Deborah L. Kistner and her husband, Mark A. Kistner, both of Hilliard, Ohio, pleaded guilty three days after their trial started to a $7 million mortgage fraud scheme they carried out between June 2006 and July 2010. Carter M. Stewart, United States Attorney for the Southern District of Ohio; Darryl Williams, Special Agent in Charge, Internal Revenue Service Criminal Investigation (IRS); Edward J. Hanko, Special Agent in Charge, Federal Bureau of Investigation (FBI); and other agencies participating in the mortgage fraud task force announced the guilty pleas entered before U.S. District Judge Gregory L. Frost.
Deborah Kistner pleaded guilty to three counts of conspiracy to commit bank fraud, three counts of conspiracy to commit money laundering, and one count of bank fraud. Mark Kistner pleaded guilty to one count of conspiracy to commit money laundering.
Deborah Kistner operated Premiere Title Company in Hilliard. She deceived lenders in connection with the purchases of real estate in Ohio and Florida. Evidence presented during the first three days of the trial showed that she conspired with others to secure inflated loans for real estate and kept the excess proceeds or used them to pay others involved in the conspiracy. Deborah Kistner intentionally failed to provide lenders with critical purchase contract language and accurate settlement statements.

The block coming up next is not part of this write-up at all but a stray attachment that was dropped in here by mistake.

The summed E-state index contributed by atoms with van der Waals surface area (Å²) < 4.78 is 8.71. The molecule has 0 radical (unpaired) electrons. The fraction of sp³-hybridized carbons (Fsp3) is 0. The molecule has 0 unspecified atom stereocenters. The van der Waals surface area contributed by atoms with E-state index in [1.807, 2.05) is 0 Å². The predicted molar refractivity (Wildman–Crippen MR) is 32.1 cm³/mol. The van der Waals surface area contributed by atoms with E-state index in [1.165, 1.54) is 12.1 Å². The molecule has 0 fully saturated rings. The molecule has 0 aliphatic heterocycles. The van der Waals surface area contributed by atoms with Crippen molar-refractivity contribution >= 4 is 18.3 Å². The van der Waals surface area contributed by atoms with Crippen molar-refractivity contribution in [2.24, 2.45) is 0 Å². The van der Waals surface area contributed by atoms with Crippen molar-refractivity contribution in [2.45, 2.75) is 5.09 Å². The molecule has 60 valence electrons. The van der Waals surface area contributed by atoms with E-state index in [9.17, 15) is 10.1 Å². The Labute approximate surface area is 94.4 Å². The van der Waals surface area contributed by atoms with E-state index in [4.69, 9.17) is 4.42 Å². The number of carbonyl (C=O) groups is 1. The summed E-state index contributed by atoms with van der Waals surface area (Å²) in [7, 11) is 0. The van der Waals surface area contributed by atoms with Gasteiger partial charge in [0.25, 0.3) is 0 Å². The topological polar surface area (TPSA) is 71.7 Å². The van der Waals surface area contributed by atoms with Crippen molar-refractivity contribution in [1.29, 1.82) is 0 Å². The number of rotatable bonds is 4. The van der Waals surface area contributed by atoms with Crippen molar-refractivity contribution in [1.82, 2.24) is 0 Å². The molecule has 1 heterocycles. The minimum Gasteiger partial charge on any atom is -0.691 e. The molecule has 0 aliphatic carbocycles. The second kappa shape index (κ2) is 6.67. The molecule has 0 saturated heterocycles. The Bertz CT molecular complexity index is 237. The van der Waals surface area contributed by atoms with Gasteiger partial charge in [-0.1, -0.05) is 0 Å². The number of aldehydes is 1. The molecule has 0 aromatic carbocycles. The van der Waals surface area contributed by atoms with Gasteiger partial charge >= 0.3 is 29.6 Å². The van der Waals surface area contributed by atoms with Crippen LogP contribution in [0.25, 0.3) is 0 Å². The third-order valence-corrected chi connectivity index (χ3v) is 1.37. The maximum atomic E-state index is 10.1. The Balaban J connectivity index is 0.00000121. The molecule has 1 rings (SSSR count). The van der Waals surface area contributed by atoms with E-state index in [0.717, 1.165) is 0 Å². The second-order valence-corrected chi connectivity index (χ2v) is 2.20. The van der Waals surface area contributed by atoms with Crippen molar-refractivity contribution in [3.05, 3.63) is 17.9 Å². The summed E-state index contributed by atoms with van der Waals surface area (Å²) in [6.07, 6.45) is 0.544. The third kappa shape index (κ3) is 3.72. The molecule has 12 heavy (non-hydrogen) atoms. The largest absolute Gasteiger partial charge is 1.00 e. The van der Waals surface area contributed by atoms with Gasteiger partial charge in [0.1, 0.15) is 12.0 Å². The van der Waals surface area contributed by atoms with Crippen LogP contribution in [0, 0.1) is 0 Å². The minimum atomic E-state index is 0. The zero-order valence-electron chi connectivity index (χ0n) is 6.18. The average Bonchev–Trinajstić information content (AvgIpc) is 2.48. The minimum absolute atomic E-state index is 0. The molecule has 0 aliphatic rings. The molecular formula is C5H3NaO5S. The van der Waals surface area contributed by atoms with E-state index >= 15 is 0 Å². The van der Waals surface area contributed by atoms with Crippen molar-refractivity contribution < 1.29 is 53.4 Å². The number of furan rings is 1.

Deborah and Mark Kistner also schemed to defraud lenders and launder the money they received through simultaneous “short sale” closings where the lenders would agree to absorb losses on existing mortgage loans while Deborah Kistner actually sold those properties on the same day for a profit and laundered the profits through bank accounts controlled by Mark Kistner. The government was prepared to show that they secured as much as $7 million in fraudulent loans through their schemes.
Deborah Kistner faces a maximum penalty of up to 30 years in prison and a fine of $1 million on each of the three counts of conspiracy to commit bank fraud and the one count of bank fraud; and up to 10 years in prison and a fine of $250,000 on the three counts of conspiracy to commit money laundering. Mark Kistner faces a maximum penalty of up to 10 years in prison and a fine of $250,000 on the one count of conspiracy to commit money laundering. Lenders suffered losses of at least $3.3 million. The plea agreements they signed include forfeiture of investment accounts and restitution to victims.